Columnist Lew Tauber’s fun approach will be sorely missed

By Jesse Robitaille

Lewis Tauber, long-time columnist for both CCN and Canadian Stamp News, died suddenly from a heart attack. He was 88.

Two days after Tauber’s death on Aug. 3, a graveside funeral took place at Anshe Sholom Cemetery in Hamilton, Ont., where the noted numismatist and fun-loving philatelist lived since moving to Canada from the U.S. in the mid-1960s.

“Everything happened so fast so I’m still in shock, but collecting was such a big part of his life,” Tauber’s wife, Lori Dessau, told CCN.

Born in New York on July 1, 1931, Tauber lived in many cities across the state throughout his childhood, when his father worked as a research chemist.

By the late-1950s, Tauber was pursuing a four-year doctorate from Indiana’s Purdue University in clinical psychology, which he followed with a two-year post-doctorate internship at the Menninger Clinic in Kansas. Upon completing his internship in the mid-1960s, he moved to Hamilton.

“He liked living here very much,” said Dessau, who added Tauber worked as an academic psychologist at McMaster University as well as a clinical psychologist at the Hamilton Psychiatric Hospital, which was known as the Ontario Hospital before 1968 (and as the Hamilton Asylum for the Insane earlier).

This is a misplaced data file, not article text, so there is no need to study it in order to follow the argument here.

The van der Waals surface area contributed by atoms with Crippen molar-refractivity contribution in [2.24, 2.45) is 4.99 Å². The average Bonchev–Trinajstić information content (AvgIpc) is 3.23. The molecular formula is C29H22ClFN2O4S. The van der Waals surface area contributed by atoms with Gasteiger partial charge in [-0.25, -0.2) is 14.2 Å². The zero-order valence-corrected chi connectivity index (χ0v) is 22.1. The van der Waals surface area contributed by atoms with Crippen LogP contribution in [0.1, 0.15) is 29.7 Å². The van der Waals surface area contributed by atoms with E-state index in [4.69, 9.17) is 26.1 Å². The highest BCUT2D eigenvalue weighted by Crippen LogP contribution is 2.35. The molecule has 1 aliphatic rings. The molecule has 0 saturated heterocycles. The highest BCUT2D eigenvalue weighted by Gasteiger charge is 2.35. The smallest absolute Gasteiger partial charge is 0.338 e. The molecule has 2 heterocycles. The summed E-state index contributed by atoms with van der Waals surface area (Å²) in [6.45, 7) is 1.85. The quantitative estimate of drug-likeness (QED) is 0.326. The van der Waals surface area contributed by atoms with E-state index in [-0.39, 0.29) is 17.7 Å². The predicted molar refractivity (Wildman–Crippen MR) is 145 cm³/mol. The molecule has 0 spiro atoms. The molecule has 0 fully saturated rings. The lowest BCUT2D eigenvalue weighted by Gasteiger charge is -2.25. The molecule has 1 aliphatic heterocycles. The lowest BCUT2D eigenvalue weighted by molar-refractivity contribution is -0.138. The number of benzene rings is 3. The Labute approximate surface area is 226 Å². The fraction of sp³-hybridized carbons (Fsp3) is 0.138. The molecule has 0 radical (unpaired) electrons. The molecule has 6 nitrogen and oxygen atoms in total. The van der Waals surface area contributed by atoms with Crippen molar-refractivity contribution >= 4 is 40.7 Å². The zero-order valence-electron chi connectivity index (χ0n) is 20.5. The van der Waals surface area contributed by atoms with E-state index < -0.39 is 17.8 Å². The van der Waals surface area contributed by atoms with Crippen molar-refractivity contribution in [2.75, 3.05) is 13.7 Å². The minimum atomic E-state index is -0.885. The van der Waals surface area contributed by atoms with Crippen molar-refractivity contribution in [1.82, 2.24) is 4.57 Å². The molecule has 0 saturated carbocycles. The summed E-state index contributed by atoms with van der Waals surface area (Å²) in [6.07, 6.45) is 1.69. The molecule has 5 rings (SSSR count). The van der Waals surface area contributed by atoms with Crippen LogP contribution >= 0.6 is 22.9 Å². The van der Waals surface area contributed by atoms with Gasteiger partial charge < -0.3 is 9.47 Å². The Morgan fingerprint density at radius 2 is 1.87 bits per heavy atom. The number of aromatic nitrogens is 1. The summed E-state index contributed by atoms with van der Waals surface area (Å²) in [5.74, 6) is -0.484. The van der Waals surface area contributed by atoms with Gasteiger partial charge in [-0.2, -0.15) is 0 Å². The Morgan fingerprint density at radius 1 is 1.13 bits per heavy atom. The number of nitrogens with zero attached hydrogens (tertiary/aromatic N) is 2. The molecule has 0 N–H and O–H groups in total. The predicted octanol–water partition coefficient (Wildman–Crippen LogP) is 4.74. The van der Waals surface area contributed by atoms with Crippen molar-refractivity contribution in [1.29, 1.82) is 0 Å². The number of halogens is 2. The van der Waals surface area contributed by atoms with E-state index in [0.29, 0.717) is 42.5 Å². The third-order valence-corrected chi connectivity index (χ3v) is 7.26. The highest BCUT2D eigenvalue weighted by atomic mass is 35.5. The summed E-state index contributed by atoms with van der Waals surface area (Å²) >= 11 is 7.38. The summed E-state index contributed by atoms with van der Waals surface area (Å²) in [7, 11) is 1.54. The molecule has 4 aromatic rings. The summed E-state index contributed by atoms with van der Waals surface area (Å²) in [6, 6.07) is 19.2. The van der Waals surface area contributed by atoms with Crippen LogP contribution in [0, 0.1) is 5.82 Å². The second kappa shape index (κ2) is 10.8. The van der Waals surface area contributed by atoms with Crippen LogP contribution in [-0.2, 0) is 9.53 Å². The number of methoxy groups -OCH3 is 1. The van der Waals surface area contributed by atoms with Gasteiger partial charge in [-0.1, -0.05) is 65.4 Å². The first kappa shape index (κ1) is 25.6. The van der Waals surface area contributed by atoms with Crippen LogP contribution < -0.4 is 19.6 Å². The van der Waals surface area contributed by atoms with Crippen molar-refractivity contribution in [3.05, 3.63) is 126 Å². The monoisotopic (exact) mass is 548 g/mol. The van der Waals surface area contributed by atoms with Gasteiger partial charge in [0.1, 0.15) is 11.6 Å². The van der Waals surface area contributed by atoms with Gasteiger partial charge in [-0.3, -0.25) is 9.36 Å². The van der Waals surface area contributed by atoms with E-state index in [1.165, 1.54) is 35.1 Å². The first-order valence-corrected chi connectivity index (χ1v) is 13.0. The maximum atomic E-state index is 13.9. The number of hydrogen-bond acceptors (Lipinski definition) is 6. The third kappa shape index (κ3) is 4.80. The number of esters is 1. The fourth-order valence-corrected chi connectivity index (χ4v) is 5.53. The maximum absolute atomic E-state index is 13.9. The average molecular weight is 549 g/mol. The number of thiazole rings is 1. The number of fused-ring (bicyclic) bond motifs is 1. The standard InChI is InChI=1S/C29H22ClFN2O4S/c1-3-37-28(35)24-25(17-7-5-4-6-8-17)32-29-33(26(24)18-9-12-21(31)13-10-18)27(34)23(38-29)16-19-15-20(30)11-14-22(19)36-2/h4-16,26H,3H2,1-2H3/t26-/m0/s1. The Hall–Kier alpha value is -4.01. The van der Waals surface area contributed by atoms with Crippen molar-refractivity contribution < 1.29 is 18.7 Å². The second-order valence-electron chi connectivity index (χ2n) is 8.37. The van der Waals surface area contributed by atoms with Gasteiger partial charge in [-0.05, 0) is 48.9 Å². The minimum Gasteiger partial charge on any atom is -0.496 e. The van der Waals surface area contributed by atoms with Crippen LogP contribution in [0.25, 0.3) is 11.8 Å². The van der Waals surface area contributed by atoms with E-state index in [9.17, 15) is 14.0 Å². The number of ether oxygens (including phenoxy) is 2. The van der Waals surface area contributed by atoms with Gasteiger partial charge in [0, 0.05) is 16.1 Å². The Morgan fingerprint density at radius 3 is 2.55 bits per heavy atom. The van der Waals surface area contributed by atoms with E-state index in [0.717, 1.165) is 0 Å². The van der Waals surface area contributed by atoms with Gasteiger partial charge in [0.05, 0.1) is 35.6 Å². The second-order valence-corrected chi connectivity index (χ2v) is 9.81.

Although he collected both coins and stamps for most of his life, Tauber also maintained a private practice of counselling and psychotherapy throughout his career, which commanded much of his attention before retirement.

“When he was in his teens, Lew helped out a sailor, who gave him a few coins in return and said to start a coin collection, so that’s what he did, and he kept at it for the rest of his life.”

In the ensuing years, he gradually became interested in research and writing, but it wasn’t until he retired – in 1991 from the hospital and 2005 from his private practice – that he could “completely enter into the world of stamps and coins,” Dessau said.

“He started writing in about 2001 – so almost 20 years – and he loved it,” she added.

“He was a passionate collector of coins and stamps but also books and art.”

As for numismatics, he enjoyed medals and tokens, “specifically the art and design rather than just collecting by country or year,” Dessau said.

“With his writing, he wanted to encourage people to have fun with the hobby and see beyond its material value. He liked the human-interest aspect of coming across a fascinating piece, researching it and seeing where it would lead him.”

Indeed, collecting would lead him into “fascinating areas of human interest,” she added.

“He was always a psychologist and always got a lot of pleasure out of the human-interest side of the hobby – what he could learn about the topic and what people it would connect him to.”

CCN Editor Mike Walsh said he always admired the “fun approach Lew took with his columns. He always looked for a fun way to tell his story, which always made for enjoyable and informative reading.”

“Lew and his columns will be sorely missed by Trajan and, no doubt, our readers.”

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